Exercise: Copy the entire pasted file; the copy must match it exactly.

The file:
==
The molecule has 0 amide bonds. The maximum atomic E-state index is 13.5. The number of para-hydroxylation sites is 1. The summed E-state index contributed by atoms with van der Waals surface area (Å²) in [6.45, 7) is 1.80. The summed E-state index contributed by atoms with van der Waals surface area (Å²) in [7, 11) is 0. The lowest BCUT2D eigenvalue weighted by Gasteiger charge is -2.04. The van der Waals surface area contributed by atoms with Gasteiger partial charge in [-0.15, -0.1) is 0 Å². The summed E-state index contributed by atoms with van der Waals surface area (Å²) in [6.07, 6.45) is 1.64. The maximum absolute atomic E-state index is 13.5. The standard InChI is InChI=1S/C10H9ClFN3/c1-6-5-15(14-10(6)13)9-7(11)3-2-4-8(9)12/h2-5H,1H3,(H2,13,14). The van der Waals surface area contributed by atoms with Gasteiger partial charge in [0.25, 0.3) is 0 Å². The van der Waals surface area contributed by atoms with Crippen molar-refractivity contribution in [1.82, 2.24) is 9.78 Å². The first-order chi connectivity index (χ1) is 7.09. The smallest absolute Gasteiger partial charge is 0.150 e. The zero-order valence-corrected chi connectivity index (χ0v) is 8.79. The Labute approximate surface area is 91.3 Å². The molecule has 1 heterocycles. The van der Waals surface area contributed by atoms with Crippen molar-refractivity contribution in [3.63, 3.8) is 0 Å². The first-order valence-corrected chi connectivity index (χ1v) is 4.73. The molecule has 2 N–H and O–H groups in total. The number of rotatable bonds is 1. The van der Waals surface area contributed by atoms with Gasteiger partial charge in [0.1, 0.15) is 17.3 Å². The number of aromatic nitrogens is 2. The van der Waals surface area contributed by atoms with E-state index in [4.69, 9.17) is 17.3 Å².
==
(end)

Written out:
The molecule has 0 amide bonds. The maximum atomic E-state index is 13.5. The number of para-hydroxylation sites is 1. The summed E-state index contributed by atoms with van der Waals surface area (Å²) in [6.45, 7) is 1.80. The summed E-state index contributed by atoms with van der Waals surface area (Å²) in [7, 11) is 0. The lowest BCUT2D eigenvalue weighted by Gasteiger charge is -2.04. The van der Waals surface area contributed by atoms with Gasteiger partial charge in [-0.15, -0.1) is 0 Å². The summed E-state index contributed by atoms with van der Waals surface area (Å²) in [6.07, 6.45) is 1.64. The maximum absolute atomic E-state index is 13.5. The standard InChI is InChI=1S/C10H9ClFN3/c1-6-5-15(14-10(6)13)9-7(11)3-2-4-8(9)12/h2-5H,1H3,(H2,13,14). The van der Waals surface area contributed by atoms with Gasteiger partial charge in [0.25, 0.3) is 0 Å². The van der Waals surface area contributed by atoms with Crippen molar-refractivity contribution in [1.82, 2.24) is 9.78 Å². The first-order chi connectivity index (χ1) is 7.09. The smallest absolute Gasteiger partial charge is 0.150 e. The zero-order valence-corrected chi connectivity index (χ0v) is 8.79. The Labute approximate surface area is 91.3 Å². The molecule has 1 heterocycles. The van der Waals surface area contributed by atoms with Crippen molar-refractivity contribution in [3.63, 3.8) is 0 Å². The first-order valence-corrected chi connectivity index (χ1v) is 4.73. The molecule has 2 N–H and O–H groups in total. The number of rotatable bonds is 1. The van der Waals surface area contributed by atoms with Gasteiger partial charge in [0.1, 0.15) is 17.3 Å². The number of aromatic nitrogens is 2. The van der Waals surface area contributed by atoms with E-state index in [4.69, 9.17) is 17.3 Å².